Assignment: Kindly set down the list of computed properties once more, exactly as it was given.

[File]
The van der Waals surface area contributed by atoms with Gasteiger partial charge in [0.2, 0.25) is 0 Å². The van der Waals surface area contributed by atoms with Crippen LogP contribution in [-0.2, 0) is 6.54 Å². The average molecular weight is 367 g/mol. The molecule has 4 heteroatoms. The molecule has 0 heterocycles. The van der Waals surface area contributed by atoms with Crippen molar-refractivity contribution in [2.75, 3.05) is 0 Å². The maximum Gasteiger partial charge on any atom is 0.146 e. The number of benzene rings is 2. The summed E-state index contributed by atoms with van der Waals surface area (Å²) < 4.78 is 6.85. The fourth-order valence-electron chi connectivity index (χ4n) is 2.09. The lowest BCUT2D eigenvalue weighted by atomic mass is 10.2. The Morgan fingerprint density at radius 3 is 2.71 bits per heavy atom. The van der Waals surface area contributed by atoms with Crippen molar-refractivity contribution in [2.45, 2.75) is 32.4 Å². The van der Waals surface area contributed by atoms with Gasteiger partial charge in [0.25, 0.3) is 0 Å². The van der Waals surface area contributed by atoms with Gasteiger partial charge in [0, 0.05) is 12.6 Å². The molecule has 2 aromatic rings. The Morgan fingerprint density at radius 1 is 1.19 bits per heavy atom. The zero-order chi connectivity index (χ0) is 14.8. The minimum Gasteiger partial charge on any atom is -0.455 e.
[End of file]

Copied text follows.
The van der Waals surface area contributed by atoms with Gasteiger partial charge in [0.2, 0.25) is 0 Å². The van der Waals surface area contributed by atoms with Crippen LogP contribution in [-0.2, 0) is 6.54 Å². The average molecular weight is 367 g/mol. The molecule has 4 heteroatoms. The molecule has 0 heterocycles. The van der Waals surface area contributed by atoms with Crippen molar-refractivity contribution in [2.75, 3.05) is 0 Å². The maximum Gasteiger partial charge on any atom is 0.146 e. The number of benzene rings is 2. The summed E-state index contributed by atoms with van der Waals surface area (Å²) < 4.78 is 6.85. The fourth-order valence-electron chi connectivity index (χ4n) is 2.09. The lowest BCUT2D eigenvalue weighted by atomic mass is 10.2. The Morgan fingerprint density at radius 3 is 2.71 bits per heavy atom. The van der Waals surface area contributed by atoms with Crippen molar-refractivity contribution in [2.45, 2.75) is 32.4 Å². The van der Waals surface area contributed by atoms with Gasteiger partial charge in [0.25, 0.3) is 0 Å². The van der Waals surface area contributed by atoms with Gasteiger partial charge in [0, 0.05) is 12.6 Å². The molecule has 2 aromatic rings. The Morgan fingerprint density at radius 1 is 1.19 bits per heavy atom. The zero-order chi connectivity index (χ0) is 14.8. The minimum Gasteiger partial charge on any atom is -0.455 e.